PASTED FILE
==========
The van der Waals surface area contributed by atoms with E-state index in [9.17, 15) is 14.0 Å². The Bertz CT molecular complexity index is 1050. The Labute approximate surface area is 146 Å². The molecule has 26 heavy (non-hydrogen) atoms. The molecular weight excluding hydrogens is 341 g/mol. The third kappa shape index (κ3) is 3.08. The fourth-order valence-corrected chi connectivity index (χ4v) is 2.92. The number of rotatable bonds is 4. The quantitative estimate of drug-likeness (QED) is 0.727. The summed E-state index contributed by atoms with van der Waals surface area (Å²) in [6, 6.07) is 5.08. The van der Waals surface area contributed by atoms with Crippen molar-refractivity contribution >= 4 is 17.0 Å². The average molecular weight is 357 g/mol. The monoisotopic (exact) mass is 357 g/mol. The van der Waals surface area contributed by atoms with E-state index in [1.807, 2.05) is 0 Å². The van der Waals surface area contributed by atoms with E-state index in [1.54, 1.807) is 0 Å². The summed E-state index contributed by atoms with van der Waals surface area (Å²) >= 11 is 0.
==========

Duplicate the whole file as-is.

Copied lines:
The van der Waals surface area contributed by atoms with E-state index in [9.17, 15) is 14.0 Å². The Bertz CT molecular complexity index is 1050. The Labute approximate surface area is 146 Å². The molecule has 26 heavy (non-hydrogen) atoms. The molecular weight excluding hydrogens is 341 g/mol. The third kappa shape index (κ3) is 3.08. The fourth-order valence-corrected chi connectivity index (χ4v) is 2.92. The number of rotatable bonds is 4. The quantitative estimate of drug-likeness (QED) is 0.727. The summed E-state index contributed by atoms with van der Waals surface area (Å²) in [6, 6.07) is 5.08. The van der Waals surface area contributed by atoms with Crippen molar-refractivity contribution >= 4 is 17.0 Å². The average molecular weight is 357 g/mol. The monoisotopic (exact) mass is 357 g/mol. The van der Waals surface area contributed by atoms with E-state index in [1.807, 2.05) is 0 Å². The van der Waals surface area contributed by atoms with E-state index in [1.54, 1.807) is 0 Å². The summed E-state index contributed by atoms with van der Waals surface area (Å²) >= 11 is 0.